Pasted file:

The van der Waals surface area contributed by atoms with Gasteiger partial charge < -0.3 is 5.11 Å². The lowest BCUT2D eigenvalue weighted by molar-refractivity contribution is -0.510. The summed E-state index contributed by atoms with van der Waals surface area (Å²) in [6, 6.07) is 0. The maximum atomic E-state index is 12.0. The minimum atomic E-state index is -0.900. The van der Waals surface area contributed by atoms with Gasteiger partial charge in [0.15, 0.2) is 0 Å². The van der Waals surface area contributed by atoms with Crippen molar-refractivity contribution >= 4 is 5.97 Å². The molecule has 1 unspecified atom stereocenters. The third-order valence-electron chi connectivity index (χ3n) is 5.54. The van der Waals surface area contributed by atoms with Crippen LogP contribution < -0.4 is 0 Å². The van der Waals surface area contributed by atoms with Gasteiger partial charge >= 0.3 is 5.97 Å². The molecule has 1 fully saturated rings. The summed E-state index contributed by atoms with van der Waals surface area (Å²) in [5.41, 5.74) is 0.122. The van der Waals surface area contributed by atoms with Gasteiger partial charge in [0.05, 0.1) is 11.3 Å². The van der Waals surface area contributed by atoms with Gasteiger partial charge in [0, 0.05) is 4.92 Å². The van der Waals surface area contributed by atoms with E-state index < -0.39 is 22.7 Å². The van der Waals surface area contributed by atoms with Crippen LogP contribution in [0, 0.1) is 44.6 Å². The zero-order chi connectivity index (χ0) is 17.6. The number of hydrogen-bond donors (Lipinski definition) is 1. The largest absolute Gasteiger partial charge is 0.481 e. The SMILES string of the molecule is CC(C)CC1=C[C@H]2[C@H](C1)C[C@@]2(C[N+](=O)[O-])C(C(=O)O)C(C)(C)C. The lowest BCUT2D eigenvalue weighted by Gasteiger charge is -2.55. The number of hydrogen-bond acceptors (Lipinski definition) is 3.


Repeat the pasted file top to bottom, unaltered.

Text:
The van der Waals surface area contributed by atoms with Gasteiger partial charge < -0.3 is 5.11 Å². The lowest BCUT2D eigenvalue weighted by molar-refractivity contribution is -0.510. The summed E-state index contributed by atoms with van der Waals surface area (Å²) in [6, 6.07) is 0. The maximum atomic E-state index is 12.0. The minimum atomic E-state index is -0.900. The van der Waals surface area contributed by atoms with Gasteiger partial charge in [0.15, 0.2) is 0 Å². The van der Waals surface area contributed by atoms with Crippen molar-refractivity contribution >= 4 is 5.97 Å². The molecule has 1 unspecified atom stereocenters. The third-order valence-electron chi connectivity index (χ3n) is 5.54. The van der Waals surface area contributed by atoms with Crippen LogP contribution < -0.4 is 0 Å². The van der Waals surface area contributed by atoms with Gasteiger partial charge >= 0.3 is 5.97 Å². The molecule has 1 fully saturated rings. The summed E-state index contributed by atoms with van der Waals surface area (Å²) in [5.41, 5.74) is 0.122. The van der Waals surface area contributed by atoms with Gasteiger partial charge in [0.05, 0.1) is 11.3 Å². The van der Waals surface area contributed by atoms with Gasteiger partial charge in [0, 0.05) is 4.92 Å². The van der Waals surface area contributed by atoms with E-state index < -0.39 is 22.7 Å². The van der Waals surface area contributed by atoms with Crippen LogP contribution in [0, 0.1) is 44.6 Å². The zero-order chi connectivity index (χ0) is 17.6. The number of hydrogen-bond donors (Lipinski definition) is 1. The largest absolute Gasteiger partial charge is 0.481 e. The SMILES string of the molecule is CC(C)CC1=C[C@H]2[C@H](C1)C[C@@]2(C[N+](=O)[O-])C(C(=O)O)C(C)(C)C. The lowest BCUT2D eigenvalue weighted by Gasteiger charge is -2.55. The number of hydrogen-bond acceptors (Lipinski definition) is 3.